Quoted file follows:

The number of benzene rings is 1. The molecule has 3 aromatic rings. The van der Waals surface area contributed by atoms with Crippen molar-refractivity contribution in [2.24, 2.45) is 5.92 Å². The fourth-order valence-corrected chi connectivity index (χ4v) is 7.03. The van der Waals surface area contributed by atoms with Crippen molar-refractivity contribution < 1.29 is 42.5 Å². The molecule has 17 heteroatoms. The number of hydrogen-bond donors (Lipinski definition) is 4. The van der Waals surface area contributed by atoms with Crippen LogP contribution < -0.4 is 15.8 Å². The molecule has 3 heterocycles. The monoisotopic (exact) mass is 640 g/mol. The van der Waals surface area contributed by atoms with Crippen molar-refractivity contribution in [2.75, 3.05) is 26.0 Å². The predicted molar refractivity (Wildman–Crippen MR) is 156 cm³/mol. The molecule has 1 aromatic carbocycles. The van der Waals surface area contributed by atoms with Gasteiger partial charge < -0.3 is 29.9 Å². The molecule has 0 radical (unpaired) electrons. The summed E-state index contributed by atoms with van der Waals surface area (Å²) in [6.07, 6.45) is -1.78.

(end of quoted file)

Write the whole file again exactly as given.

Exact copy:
The number of benzene rings is 1. The molecule has 3 aromatic rings. The van der Waals surface area contributed by atoms with Crippen molar-refractivity contribution in [2.24, 2.45) is 5.92 Å². The fourth-order valence-corrected chi connectivity index (χ4v) is 7.03. The van der Waals surface area contributed by atoms with Crippen molar-refractivity contribution < 1.29 is 42.5 Å². The molecule has 17 heteroatoms. The number of hydrogen-bond donors (Lipinski definition) is 4. The van der Waals surface area contributed by atoms with Crippen LogP contribution < -0.4 is 15.8 Å². The molecule has 3 heterocycles. The monoisotopic (exact) mass is 640 g/mol. The van der Waals surface area contributed by atoms with Crippen molar-refractivity contribution in [2.75, 3.05) is 26.0 Å². The predicted molar refractivity (Wildman–Crippen MR) is 156 cm³/mol. The molecule has 1 aromatic carbocycles. The van der Waals surface area contributed by atoms with Gasteiger partial charge < -0.3 is 29.9 Å². The molecule has 0 radical (unpaired) electrons. The summed E-state index contributed by atoms with van der Waals surface area (Å²) in [6.07, 6.45) is -1.78.